I am at an age where I should write a will, but the disposition of my material possessions would take just a few lines. They do not amount to much… had we stayed in Australia where you – my four children – were born, they would be much more. I hope you won’t blame me for this.

For now you are Israelis, and I have different things to leave you. I hope you will understand that they are more valuable than money in the bank, stocks and bonds, and plots of land, for no one can ever take them away from you.

I am leaving you the fragrance of a Jerusalem morning… unforgettable perfume of thyme, sage, and rosemary that wafts down from the Judean hills. The heartbreaking sunsets that give way to Jerusalem at night… splashes of gold on black velvet darkness. The feel of Jerusalem stone, ancient and mellow, in the buildings that surround you. The piquant taste of humus, tehina, felafel – foods we never knew about before we came here to live.

I am leaving you an extended family – the whole house of Israel. They are your people. They will celebrate with you in joy, grieve with you in sorrow. You will argue with them, criticize them, and sometimes reject them (that’s the way it is with families!). But underneath you will be proud of them and love them. More important, when you need them – they will be there!

I am leaving you the faith of your forefathers. Here, no one will ever laugh at your beliefs, call you “Jew” as an insult. You, my sons, can wear kippot and tzitzit if you so wish; you, my daughters, can modestly cover your hair after marriage if that is what you decide. No one will ridicule you. You can be as religious or as secular as you wish, knowing it is based on your own convictions, and not because of what the goyim might say. You have your heritage… written with the blood of your people through countless generations. Guard it well and cherish it – it is priceless!

I am leaving you pride. Hold you head high. This is your country, your birthright. Try to do your share to enhance its image. It may call for sacrifice, but it will be worth it. Your children, their children, and all who come after, will thank you for it.

I am leaving you memories. Some are sad… the early struggles to adapt to a new country, a new language, a new culture. But remember, too, the triumphs… the feeling of achievement when you were accepted, when “they” became “us”. That is worth more than silver trophies and gold medals. You did it alone – you “made” it.

And so, my children, I have only one last bequest. I leave you my love and my blessing. I hope you will never again need to say: “Next year in Jerusalem.” You are already there – how rich you are!(Dvora Waysman, Woman of Jerusalem, Jerusalem and New York, 1999, pp. 43-44. The version quoted here is an earlier version, which was circulated in Xerox form; it is slightly different from the printed version. Emphasis added – D.G).

Waysman’s Jerusalem is both earthly and heavenly. The Shrine of the Book is an “architectural marvel resembling a woman’s tilted breast”. Her Jerusalem is experienced through four senses: smell, sight, touch, and taste. But it is also an extended family, faith, pride, and memories.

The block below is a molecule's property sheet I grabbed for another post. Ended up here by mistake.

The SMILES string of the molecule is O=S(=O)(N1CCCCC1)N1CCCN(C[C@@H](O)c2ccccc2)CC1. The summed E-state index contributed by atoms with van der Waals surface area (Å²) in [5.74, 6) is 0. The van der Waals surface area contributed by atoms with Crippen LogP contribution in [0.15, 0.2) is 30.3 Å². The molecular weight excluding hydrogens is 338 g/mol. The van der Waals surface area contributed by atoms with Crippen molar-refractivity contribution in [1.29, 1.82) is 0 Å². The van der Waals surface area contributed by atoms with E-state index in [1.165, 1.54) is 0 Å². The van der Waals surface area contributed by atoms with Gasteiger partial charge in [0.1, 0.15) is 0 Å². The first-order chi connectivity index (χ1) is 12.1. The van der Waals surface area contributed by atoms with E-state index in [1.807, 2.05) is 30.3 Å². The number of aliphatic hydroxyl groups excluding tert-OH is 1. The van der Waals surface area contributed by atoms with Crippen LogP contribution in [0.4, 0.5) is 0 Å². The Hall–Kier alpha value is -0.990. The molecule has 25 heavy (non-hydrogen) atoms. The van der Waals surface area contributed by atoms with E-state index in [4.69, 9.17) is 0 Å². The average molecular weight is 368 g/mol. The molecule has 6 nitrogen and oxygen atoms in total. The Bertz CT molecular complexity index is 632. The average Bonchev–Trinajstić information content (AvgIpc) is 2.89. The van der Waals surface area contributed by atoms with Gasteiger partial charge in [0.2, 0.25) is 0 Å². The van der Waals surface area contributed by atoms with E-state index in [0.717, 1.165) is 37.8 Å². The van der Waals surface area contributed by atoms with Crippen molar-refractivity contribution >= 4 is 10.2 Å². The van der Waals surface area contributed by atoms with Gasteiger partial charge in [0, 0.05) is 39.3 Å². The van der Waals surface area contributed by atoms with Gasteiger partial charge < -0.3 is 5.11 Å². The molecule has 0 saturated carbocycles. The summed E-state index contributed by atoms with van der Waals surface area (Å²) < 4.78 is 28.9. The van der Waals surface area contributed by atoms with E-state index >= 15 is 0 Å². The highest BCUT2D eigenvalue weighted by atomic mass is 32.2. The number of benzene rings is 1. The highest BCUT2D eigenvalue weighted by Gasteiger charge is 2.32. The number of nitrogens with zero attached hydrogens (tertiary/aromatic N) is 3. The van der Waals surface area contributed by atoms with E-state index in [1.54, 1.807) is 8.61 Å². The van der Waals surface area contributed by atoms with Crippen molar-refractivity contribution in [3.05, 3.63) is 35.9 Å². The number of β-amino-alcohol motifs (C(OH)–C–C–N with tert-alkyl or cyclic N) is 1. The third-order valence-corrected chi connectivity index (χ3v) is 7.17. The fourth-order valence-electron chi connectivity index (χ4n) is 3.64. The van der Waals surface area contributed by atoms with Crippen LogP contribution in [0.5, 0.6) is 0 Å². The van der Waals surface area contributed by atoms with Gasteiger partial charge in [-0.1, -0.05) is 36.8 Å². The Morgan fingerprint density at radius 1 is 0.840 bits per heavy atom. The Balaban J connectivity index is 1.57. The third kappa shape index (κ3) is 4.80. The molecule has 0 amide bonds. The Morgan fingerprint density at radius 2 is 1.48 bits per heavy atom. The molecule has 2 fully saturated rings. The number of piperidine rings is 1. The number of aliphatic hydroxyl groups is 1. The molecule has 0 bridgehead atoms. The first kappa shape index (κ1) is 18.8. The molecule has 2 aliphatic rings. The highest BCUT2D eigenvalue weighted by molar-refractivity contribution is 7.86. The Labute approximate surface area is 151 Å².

I would like to conclude with one more Jerusalemite who published many poems about his city. Moshe Hana’omi Zinger (b. 1935) has translated over sixty books from various languages into Hebrew. In this poem, entitled simply “Jerusalem”, he captures both sides of Jerusalem in a whimsical fashion:

On the road to Bethlehem I live
And on Emek Refa’im a
friend of mine
bakes little cakes, sprinkles
sugar in the German Colony.

It’s amazing
How the old sticks to the new
like sewage pipes on an old wall
In this Jerusalem, like on canvas, a painter added
here a flower, there a tree –

And here I am with a detective book,
And there an old lady, and here
train tracks , and a church, and
an Ethiopian priest.

And one man who waits for his Messiah
And a hand which writes on a wall:
A holy place, it is forbidden to urinate here (Moshe Hana’omi, “Jerusalem” in: Hayyim Be’eer, editor, Tzippor Ha’even: Yerushalayim Bashirah Ha’ivrit Hahadashah, Tel Aviv, 1983, p. 66. My thanks to Prof. Hayyim Be’er who introduced me to his poems).

My Jerusalem is the Jerusalem of Psalm 48, Rabbi Ovadiah, Dvora Waysman and Moshe Hana’omi. Jerusalem is a unique synthesis of Heavenly and Earthly. The Kotel, the Mosque of El Aqsa and the Church of the Holy Sepulchre, Yeshivot, Meah She’arim, Hebrew University, The Schechter Institute, Hebrew Union College, monasteries and museums exist side by side with people from seventy lands and Jerusalem stone, sunsets and parks, Mahane Yehuda and the Old City shuk, the Haas Promenade and the City of David, the Malha Mall and pubs and discos. If Jerusalem were only heavenly, no-one could live there; if Jerusalem were only earthly, it would simply be a city like any other.

In Jerusalem, “the evenings often feel like Kol Nidrei nights”, but in the morning, the people of Jerusalem go to the shuk to buy fruits and vegetables for their families.


Prof. David Golinkin is the President of the Schechter Institute of Jewish Studies in Jerusalem. Feel free to reprint this article in its entirety. If you wish to abbreviate the article, please contact Rabbi Golinkin at: golinklin@schechter.ac.il.

The opinions expressed here are the author’s and in no way reflect an official policy of the Schechter Institute.

Jerusalem Tapestry Credit Kimon Berlin